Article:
“The Sisters” by Mary Aldis

The Sisters

We four
Live here together
My three older sisters and I
In a white little cottage
With flowers on each side of the path up to the door.
It is here we eat together
At eight one and seven
All the year round,
It is here we sew together
On garments for the Church sewing society
Here,—behind our fresh white dimity curtains
That I'll soon have to do up and darn again.
It is this cottage we mean
When we use the word Home
Is it not here we lie down and sleep
Each night all near together?


We never meet
My three old sisters and I.
We never look into each others' eyes
We never look into each others' souls
Or if we do for a moment
We quickly begin to talk about the jam
How much sugar to put in and when.
We run away and hide like mice before the light
We are afraid to look into each others' souls
So we keep on sewing, sewing.


My three old sisters are old.
Very old.
It is not such a great while since they were born
Yet they are old.
I think it is because they will not look and see.
I am not old
But pretty soon I will be.
I was thinking of that when I went to him
Where he was waiting.


My sisters had been talking together all the long
While I sat sewing and silent,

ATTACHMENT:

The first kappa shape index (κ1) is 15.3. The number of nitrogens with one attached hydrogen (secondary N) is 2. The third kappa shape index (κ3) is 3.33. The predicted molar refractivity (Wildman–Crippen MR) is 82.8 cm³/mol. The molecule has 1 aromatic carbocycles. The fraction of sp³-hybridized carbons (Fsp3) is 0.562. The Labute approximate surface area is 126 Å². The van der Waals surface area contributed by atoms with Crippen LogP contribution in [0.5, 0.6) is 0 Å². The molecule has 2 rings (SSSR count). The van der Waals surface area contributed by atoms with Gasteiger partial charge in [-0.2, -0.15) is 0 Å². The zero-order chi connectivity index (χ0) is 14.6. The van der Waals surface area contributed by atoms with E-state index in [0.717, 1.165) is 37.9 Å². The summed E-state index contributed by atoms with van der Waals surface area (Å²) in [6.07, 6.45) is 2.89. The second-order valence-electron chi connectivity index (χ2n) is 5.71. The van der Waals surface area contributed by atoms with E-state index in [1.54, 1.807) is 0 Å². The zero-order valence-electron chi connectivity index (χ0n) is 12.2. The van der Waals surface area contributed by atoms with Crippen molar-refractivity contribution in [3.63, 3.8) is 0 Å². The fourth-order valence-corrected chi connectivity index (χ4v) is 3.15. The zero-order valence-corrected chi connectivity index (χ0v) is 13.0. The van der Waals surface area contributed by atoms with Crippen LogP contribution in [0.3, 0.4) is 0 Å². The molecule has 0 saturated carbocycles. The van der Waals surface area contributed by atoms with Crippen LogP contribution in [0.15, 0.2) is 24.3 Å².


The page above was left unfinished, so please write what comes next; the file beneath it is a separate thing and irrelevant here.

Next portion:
Clacking, clacking away while the lilac scent came in
                                                            at the window
And the branches beckoned and sighed.
This is what they said—
"How did that paper come into our house?"
"Fit to be burnt, don't you think?"
Then the third, "It's a shameless sheet
To print such a sensual thing."
The paper lay on the table there, between my three
With my poem in it,—
My small happy poem without any name.
I had been with him when I wrote it and I wanted him
The words arose in my heart clamouring for birth—
And there they were, between my three sisters.
Each read it in turn
Holding the paper far off with the tips of her fingers.
Then they hustled it into the fire
Giving it an extra poke with the tongs, a vicious
Then each sister settled back to her sewing
With a satisfied air.
I looked at them and I wondered.
I looked at each one,
And I went to him that night—
Where he was waiting.

[ . . . ]


Mary Aldis' poem "The Sisters" was published in the 1916 Others anthology. To read the poem in full, follow the link below: